Regardless of their ‘sculpting’ ability, lipid-bound septins boost the rigidity and stiffness of the cell membrane. This is the third mechanism by which septins break symmetry within the plane of the cell membrane. In moving T cells, septins localize to the middle zone of the plasma membrane, where they suppress the formation of blebs and protrusions . Thus, septins limit protrusive activity to the front (lamellipodia) and back (uropod) of the cell, reinforcing the directionality of cell movement. In the absence of septins, T cells exhibit uncontrolled blebbing and squeeze through submicron size pores more efficiently, which is indicative of decreased rigidity . Indeed, biophysical measurements of the effective viscosity and elasticity of the plasma membrane show a dramatic decrease in membrane tethering and rigidity after depletion of septins in HeLa cells . Notably, these effects are accompanied by changes in HeLa shape and morphology . Thus, septins can influence the asymmetry of cell shape by modulating the rigidity of the plasma membrane.
In summary, the local effects of septins on membrane protein composition, curvature and rigidity affect membrane shape and protrusive activity. Next, we discuss how septins interface with actin microfilaments (F-actin) and microtubules, both of which are essential for the establishment and maintenance of cellular asymmetry [80, 81].
Orienting Actin and Microtubule Tracks
Actin microfilaments and microtubules are rigid polymers, the polarized structure and dynamics of which reinforce the formation and expansion of membrane protrusions [81, 82]. Owing to their asymmetric growth, cytoskeletal polymers exert pushing forces, but also support the movement of molecular motors, which transport cargo and pull on cell membranes or the cytoskeleton itself . It is therefore essential that cytoskeletal tracks are properly positioned and motor movement is spatially controlled.
In budding yeast, actin cables polymerize from the tip and base of the growing bud, guiding vesicle transport to sites of membrane growth . At the presumptive bud site, assembly of actin cables takes place under the direction of Cdc42 and the formins Bni1 and Bnr1, which nucleate and elongate actin filaments [84-86]. Localization of Bnr1 requires septins, which are similarly recruited to the presumptive bud site by Cdc42, but independently of actin [87, 88]. Through the localization of Bnr1, septins are required for the organization of the actin cables that terminate at the mother-bud neck . In addition, septins might be indirectly important for the retrograde flow of actin cables, which is driven by the myosin II motor Myo1 . A recent study shows that the septin-binding protein Bni5 mediates recruitment of Myo1 to the bud neck . Thus, in budding yeast, the spatial organization and dynamics of the actomyosin cytoskeleton is in part guided by septins.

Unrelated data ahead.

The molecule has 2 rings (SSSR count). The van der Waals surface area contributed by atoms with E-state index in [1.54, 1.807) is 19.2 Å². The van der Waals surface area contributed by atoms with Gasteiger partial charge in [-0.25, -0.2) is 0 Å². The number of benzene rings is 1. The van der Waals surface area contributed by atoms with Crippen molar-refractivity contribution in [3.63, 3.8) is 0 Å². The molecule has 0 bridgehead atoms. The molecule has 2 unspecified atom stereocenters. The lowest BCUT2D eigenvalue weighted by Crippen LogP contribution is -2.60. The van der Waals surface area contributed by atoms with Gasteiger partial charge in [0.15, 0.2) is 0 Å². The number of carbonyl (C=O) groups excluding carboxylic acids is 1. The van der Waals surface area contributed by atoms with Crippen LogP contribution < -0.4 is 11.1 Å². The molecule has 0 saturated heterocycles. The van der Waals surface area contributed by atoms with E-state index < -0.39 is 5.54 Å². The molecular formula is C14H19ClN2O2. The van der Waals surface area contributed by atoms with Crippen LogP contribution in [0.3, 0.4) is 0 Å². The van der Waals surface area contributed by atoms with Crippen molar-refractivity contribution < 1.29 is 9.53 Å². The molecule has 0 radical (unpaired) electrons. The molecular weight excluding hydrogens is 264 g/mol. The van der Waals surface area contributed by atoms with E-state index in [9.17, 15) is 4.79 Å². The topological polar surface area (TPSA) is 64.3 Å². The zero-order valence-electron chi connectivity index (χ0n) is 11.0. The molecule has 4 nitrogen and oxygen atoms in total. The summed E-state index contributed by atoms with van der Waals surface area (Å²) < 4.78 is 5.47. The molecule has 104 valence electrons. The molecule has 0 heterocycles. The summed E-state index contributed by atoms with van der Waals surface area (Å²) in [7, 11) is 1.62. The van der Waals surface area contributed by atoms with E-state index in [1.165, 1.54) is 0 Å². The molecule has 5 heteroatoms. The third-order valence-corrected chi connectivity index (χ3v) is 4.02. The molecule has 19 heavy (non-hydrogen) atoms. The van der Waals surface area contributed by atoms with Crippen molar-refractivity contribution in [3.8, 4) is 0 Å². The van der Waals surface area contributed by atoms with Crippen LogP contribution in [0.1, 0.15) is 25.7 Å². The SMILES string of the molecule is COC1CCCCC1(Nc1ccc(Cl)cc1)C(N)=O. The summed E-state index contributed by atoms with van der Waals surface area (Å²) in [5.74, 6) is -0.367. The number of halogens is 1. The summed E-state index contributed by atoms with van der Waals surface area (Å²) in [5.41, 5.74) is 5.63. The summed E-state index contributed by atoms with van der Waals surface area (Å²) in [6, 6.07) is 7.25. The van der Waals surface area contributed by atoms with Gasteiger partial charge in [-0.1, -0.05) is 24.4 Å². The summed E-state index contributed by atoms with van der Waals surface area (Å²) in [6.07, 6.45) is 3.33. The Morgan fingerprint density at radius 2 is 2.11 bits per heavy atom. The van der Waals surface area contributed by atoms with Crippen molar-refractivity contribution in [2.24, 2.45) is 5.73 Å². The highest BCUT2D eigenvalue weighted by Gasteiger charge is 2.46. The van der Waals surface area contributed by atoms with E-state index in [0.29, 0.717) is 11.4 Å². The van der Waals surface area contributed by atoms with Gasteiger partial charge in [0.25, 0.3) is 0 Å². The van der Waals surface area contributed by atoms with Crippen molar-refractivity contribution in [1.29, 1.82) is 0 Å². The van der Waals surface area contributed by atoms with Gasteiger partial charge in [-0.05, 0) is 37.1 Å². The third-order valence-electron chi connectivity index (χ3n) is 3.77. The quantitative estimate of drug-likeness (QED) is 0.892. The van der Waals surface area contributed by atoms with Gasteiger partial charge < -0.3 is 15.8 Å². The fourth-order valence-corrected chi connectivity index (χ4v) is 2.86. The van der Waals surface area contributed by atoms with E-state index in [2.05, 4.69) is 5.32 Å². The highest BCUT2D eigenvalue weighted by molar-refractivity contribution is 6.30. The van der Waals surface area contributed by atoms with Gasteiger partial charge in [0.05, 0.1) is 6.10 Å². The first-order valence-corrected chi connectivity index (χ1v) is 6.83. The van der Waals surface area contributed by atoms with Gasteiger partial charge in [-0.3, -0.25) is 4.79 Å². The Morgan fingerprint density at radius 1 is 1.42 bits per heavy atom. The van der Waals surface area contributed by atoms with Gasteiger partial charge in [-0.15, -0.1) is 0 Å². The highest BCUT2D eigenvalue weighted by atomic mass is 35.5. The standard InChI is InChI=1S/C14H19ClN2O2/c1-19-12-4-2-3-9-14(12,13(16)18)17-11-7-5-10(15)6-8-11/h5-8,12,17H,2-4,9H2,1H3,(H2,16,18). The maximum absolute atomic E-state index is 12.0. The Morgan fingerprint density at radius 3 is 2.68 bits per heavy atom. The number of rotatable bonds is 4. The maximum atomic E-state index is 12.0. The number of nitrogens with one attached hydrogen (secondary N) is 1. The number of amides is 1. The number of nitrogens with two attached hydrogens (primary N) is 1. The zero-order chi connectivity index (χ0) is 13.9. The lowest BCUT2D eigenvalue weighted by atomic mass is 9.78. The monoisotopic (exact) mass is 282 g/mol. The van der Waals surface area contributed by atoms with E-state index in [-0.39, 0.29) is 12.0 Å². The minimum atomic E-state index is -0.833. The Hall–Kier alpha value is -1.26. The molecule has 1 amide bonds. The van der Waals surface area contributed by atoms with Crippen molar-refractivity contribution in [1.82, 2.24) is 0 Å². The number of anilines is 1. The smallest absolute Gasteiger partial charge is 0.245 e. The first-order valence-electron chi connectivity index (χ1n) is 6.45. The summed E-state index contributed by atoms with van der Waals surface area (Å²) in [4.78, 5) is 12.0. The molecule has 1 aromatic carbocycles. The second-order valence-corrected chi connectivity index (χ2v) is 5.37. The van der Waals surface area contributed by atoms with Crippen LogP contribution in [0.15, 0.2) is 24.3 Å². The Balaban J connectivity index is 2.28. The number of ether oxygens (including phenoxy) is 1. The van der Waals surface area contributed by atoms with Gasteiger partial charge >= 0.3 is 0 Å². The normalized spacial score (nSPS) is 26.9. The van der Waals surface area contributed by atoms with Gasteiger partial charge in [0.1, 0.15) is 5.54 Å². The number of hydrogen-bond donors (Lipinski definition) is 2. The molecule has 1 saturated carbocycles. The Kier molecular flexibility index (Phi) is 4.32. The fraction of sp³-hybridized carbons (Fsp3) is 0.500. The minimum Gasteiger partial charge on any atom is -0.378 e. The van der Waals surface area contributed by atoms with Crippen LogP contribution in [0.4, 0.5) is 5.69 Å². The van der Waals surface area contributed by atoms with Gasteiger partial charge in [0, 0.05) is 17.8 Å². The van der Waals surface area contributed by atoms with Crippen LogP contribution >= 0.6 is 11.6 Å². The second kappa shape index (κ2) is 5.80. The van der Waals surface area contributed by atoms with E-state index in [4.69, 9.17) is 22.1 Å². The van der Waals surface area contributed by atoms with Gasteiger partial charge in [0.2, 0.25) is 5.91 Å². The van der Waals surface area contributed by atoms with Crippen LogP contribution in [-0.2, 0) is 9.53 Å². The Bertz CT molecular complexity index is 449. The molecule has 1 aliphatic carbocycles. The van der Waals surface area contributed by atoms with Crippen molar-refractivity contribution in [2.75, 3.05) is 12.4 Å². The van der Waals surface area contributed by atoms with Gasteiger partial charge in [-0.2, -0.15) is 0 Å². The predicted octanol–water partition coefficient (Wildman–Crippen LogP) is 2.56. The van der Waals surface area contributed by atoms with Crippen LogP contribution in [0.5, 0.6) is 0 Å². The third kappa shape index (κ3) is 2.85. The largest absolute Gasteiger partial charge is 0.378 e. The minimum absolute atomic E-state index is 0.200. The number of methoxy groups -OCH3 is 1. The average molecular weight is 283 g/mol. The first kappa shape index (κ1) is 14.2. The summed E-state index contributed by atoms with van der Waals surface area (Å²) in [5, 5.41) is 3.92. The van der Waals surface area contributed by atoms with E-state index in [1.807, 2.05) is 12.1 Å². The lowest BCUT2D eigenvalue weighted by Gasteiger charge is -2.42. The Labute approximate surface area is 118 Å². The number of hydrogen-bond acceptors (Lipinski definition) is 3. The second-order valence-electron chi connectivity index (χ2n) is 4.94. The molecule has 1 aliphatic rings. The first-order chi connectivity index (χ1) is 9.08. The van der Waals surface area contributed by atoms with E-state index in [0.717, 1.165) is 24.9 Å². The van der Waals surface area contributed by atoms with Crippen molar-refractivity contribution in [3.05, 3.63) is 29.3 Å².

The interaction of septins with actomyosin is evolutionarily conserved. Mammalian septins associate with actin indirectly through myosin II and anillin, an actin bundling protein expressed only during mitosis [77, 91]. SEPT2 is posited to provide a molecular scaffold for the phosphorylation of myosin II by the Rho and citron kinases, and consequently, is essential for the ingression of the cleavage furrow during cytokinesis . Interestingly, septins and anillin are required for the asymmetric furrowing observed in early C. elegans embryos . This raises the possibility that septins function similarly in mitotic epithelia, the cleavage furrows of which ingress from the basal to the apical membrane . Thus, septins may ensure that new junctional complexes assemble on the apical side of the two daughter cells, maintaining the polarity of the monolayer.